What to Expect
March - Watch out for an informational packet in the mail from the Census.
April 1st - Is Census Day. Every household should have received their information packet.
Throughout April - If your response has not been received, additional mailings will be sent out to remind you to respond.
May - If your response has not been received, Census workers may knock on your door to help you complete the census.
Completing the Census
Participating in the census is required by law, even if you recently completed another survey from the Census Bureau.
The 2020 Census will be available online, by phone, and by mail.
Online and phone responses can be completed in 13 languages (English, Spanish, Chinese, Vietnamese, Korean, Russian, Arabic, Tagalog, Polish, French, Haitian Creole, Portuguese, and Japanese).
A paper form will be mailed to every house that hasn’t responded already when we send our fourth mail piece out.
Confidentiality and Privacy
During the 2020 Census, the Census Bureau will never ask you for:
- Your Social Security number.
- Money or donations.
- Anything on behalf of a political party.
- Your bank or credit card account numbers.
The law prevents the Census Bureau from sharing your information with law enforcement. The Census Bureau is bound by Title 13 of the U.S. Code to protect your personal information and keep it strictly confidential.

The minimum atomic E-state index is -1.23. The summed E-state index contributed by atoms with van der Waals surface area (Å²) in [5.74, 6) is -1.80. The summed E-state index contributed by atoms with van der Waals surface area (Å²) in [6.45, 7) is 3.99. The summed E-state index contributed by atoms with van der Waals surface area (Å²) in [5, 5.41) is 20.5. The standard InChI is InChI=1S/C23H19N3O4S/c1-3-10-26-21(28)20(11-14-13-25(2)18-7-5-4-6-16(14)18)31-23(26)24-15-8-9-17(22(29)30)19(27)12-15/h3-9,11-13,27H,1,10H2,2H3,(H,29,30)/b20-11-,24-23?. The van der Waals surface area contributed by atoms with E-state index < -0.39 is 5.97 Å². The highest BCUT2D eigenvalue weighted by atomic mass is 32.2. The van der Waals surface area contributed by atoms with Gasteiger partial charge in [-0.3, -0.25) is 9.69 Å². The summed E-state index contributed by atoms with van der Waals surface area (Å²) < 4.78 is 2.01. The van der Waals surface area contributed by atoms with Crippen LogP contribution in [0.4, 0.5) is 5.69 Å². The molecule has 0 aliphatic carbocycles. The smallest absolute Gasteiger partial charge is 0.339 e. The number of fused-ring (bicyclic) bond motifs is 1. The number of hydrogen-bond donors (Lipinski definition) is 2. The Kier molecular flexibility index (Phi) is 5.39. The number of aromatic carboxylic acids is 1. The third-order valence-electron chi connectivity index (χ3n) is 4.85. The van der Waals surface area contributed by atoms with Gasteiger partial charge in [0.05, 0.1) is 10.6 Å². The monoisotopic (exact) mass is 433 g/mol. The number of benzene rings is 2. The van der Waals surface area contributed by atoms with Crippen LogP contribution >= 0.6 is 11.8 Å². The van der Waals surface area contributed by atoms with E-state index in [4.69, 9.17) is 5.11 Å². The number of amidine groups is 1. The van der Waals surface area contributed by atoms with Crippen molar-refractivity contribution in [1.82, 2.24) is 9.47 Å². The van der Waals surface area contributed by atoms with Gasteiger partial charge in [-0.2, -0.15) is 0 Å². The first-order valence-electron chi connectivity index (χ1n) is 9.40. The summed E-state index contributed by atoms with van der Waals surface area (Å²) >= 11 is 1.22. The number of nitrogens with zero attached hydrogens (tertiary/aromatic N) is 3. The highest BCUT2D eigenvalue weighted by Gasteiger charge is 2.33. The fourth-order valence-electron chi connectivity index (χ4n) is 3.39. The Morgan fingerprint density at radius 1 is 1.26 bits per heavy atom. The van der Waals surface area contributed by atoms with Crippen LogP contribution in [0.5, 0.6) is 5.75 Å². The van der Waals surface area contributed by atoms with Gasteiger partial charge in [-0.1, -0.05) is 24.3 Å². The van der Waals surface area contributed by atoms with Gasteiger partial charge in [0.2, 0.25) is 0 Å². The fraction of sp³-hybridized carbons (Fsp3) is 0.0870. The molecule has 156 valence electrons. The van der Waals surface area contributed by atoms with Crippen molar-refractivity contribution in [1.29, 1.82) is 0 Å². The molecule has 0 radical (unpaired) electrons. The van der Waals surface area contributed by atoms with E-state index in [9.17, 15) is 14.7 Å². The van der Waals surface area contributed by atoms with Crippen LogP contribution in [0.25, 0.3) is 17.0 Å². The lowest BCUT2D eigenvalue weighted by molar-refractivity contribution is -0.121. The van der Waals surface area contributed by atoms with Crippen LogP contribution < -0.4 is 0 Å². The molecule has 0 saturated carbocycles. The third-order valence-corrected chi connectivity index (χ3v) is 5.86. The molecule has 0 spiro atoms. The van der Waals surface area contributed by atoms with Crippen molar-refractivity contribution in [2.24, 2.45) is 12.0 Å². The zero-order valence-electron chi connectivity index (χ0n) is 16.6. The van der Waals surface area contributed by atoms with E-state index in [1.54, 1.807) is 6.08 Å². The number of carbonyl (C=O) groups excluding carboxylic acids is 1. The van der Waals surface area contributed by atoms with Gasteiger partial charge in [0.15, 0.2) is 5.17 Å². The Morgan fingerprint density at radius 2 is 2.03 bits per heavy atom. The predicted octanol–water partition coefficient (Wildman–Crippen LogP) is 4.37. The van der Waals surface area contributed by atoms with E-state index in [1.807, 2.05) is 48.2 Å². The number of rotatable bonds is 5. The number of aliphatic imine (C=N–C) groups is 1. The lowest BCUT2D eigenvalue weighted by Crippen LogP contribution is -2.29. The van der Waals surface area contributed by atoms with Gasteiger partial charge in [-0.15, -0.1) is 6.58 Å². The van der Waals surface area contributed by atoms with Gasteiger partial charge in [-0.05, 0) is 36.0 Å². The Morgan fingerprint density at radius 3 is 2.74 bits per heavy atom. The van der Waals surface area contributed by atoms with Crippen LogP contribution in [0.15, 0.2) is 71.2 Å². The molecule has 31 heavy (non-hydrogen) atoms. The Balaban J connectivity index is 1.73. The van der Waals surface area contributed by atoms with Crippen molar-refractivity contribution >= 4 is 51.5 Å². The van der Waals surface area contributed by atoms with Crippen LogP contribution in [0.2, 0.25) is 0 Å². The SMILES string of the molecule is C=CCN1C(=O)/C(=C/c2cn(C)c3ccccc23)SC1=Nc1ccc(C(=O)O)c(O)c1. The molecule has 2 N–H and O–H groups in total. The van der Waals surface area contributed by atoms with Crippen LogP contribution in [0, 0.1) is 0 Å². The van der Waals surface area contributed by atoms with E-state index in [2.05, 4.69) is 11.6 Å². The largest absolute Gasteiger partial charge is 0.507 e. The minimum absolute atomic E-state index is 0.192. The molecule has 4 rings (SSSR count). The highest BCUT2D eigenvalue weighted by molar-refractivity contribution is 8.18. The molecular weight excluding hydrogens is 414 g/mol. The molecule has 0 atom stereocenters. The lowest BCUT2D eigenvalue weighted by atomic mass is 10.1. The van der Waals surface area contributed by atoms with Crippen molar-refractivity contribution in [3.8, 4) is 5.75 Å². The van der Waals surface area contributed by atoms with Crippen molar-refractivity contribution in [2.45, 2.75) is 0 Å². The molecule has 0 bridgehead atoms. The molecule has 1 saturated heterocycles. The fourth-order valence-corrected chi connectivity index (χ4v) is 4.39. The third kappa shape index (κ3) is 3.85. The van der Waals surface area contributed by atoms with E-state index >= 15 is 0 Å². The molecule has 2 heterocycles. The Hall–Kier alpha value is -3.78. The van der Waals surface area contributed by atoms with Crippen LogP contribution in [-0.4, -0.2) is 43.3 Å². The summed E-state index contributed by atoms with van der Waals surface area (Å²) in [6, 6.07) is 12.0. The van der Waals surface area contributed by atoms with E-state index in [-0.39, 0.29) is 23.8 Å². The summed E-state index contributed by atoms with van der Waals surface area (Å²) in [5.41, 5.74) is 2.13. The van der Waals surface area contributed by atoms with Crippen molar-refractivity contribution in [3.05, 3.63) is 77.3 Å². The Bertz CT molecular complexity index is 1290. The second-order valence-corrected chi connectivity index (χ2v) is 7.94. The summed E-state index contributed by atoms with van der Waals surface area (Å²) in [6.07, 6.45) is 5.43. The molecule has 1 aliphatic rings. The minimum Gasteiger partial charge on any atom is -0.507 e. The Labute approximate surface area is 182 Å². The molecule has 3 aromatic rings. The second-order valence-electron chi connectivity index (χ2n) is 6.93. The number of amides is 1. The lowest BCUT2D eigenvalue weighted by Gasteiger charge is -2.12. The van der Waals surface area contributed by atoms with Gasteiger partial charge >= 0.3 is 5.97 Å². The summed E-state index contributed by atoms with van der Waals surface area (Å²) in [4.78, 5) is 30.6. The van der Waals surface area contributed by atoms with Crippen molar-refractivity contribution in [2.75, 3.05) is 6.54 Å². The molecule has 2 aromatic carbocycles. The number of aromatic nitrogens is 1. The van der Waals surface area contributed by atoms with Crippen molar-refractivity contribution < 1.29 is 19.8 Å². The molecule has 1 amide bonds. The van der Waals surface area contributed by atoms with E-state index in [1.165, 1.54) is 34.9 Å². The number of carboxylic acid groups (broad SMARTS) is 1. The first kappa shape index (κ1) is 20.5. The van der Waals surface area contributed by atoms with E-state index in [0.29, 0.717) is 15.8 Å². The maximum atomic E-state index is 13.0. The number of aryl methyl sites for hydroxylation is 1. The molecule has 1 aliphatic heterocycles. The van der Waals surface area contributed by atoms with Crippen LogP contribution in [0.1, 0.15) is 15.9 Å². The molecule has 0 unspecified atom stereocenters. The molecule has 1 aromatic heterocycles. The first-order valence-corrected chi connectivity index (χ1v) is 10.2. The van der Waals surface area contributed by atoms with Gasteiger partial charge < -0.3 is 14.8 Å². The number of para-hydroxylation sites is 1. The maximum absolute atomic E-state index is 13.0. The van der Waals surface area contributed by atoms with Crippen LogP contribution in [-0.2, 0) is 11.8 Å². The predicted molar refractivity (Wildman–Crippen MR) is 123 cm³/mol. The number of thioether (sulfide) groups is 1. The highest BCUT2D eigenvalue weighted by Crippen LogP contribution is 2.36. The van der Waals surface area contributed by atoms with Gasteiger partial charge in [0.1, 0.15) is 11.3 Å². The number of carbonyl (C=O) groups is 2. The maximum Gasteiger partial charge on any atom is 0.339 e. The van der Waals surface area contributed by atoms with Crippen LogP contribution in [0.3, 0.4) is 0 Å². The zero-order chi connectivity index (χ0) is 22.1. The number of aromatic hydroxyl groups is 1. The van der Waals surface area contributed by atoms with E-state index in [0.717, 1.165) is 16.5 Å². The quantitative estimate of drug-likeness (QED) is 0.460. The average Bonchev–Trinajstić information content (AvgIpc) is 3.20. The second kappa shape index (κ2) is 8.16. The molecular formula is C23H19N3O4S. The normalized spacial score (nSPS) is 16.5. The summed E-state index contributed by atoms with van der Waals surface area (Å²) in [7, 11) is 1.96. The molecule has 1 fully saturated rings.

Your answers cannot be used to impact your eligibility for government benefits.
Your answers are only used to create statistics about our country.
The Census is used to determine whether communities get enough funding for everything from housing to schools to roads to natural disaster recovery funds to small business grants.
When you respond to the Census, you help your community get its fair share of the more than $800 billion per year in federal funds!
Official Census Websites
Toolkits / Materials
Counting Native Americans
Counting the Homeless
People who are living in emergency and transitional shelters that provide sleeping facilities for people experiencing homelessness should be counted at the shelter.
Counting Young Children
It is important to remember to count any children who are living with you. This includes:
All children who live in your home, including foster children, grandchildren, nieces and nephews, and the children of friends (even if they are living with you temporarily).
Children who split their time between homes, if they are living with you on April 1, 2020.
Newborn babies, even those who are born on April 1, 2020, or who are still in the hospital on this date.